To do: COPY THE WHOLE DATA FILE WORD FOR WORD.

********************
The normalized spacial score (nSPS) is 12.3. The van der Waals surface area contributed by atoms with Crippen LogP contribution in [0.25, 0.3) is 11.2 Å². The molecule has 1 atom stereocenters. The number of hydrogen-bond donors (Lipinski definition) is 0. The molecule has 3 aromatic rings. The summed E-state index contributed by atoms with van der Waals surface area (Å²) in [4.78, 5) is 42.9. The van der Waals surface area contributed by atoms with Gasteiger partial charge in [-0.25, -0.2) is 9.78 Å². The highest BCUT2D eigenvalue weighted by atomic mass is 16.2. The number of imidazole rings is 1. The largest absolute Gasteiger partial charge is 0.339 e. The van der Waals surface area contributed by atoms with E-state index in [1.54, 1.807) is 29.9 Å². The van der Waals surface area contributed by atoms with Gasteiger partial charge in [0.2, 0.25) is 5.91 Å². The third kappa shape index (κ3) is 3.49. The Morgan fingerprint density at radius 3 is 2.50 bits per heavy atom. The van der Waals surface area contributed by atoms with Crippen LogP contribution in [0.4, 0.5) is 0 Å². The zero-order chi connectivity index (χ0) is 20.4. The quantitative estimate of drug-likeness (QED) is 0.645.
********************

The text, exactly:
The normalized spacial score (nSPS) is 12.3. The van der Waals surface area contributed by atoms with Crippen LogP contribution in [0.25, 0.3) is 11.2 Å². The molecule has 1 atom stereocenters. The number of hydrogen-bond donors (Lipinski definition) is 0. The molecule has 3 aromatic rings. The summed E-state index contributed by atoms with van der Waals surface area (Å²) in [4.78, 5) is 42.9. The van der Waals surface area contributed by atoms with Gasteiger partial charge in [-0.25, -0.2) is 9.78 Å². The highest BCUT2D eigenvalue weighted by atomic mass is 16.2. The number of imidazole rings is 1. The largest absolute Gasteiger partial charge is 0.339 e. The van der Waals surface area contributed by atoms with E-state index in [1.54, 1.807) is 29.9 Å². The van der Waals surface area contributed by atoms with Gasteiger partial charge in [0.2, 0.25) is 5.91 Å². The third kappa shape index (κ3) is 3.49. The Morgan fingerprint density at radius 3 is 2.50 bits per heavy atom. The van der Waals surface area contributed by atoms with Crippen LogP contribution in [0.4, 0.5) is 0 Å². The zero-order chi connectivity index (χ0) is 20.4. The quantitative estimate of drug-likeness (QED) is 0.645.